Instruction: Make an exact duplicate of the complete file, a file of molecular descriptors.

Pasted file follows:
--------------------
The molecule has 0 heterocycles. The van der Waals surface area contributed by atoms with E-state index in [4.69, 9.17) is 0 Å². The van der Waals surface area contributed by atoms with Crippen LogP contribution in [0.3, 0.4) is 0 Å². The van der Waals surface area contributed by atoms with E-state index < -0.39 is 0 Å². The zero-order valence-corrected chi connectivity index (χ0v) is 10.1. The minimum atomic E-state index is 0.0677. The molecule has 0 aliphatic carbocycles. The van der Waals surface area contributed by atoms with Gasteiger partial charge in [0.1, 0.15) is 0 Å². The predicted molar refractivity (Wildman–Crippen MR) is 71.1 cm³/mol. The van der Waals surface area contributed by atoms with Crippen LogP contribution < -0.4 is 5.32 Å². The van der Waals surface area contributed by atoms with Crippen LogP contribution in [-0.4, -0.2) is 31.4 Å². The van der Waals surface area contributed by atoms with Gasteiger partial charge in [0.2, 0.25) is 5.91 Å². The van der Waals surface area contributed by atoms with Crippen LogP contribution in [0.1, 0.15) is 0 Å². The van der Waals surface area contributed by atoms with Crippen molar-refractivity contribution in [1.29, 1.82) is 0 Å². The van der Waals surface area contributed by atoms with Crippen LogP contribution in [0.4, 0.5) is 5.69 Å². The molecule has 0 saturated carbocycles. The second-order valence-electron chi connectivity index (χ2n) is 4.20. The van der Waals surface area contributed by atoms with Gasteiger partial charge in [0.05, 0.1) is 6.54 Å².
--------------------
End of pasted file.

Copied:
The molecule has 0 heterocycles. The van der Waals surface area contributed by atoms with E-state index in [4.69, 9.17) is 0 Å². The van der Waals surface area contributed by atoms with Crippen LogP contribution in [0.3, 0.4) is 0 Å². The van der Waals surface area contributed by atoms with E-state index < -0.39 is 0 Å². The zero-order valence-corrected chi connectivity index (χ0v) is 10.1. The minimum atomic E-state index is 0.0677. The molecule has 0 aliphatic carbocycles. The van der Waals surface area contributed by atoms with Gasteiger partial charge in [0.1, 0.15) is 0 Å². The predicted molar refractivity (Wildman–Crippen MR) is 71.1 cm³/mol. The van der Waals surface area contributed by atoms with Crippen LogP contribution < -0.4 is 5.32 Å². The van der Waals surface area contributed by atoms with Crippen LogP contribution in [-0.4, -0.2) is 31.4 Å². The van der Waals surface area contributed by atoms with Gasteiger partial charge in [0.2, 0.25) is 5.91 Å². The van der Waals surface area contributed by atoms with Crippen LogP contribution in [0.1, 0.15) is 0 Å². The van der Waals surface area contributed by atoms with Crippen molar-refractivity contribution in [1.29, 1.82) is 0 Å². The van der Waals surface area contributed by atoms with Crippen LogP contribution in [0.4, 0.5) is 5.69 Å². The molecule has 0 saturated carbocycles. The second-order valence-electron chi connectivity index (χ2n) is 4.20. The van der Waals surface area contributed by atoms with Gasteiger partial charge in [0.05, 0.1) is 6.54 Å².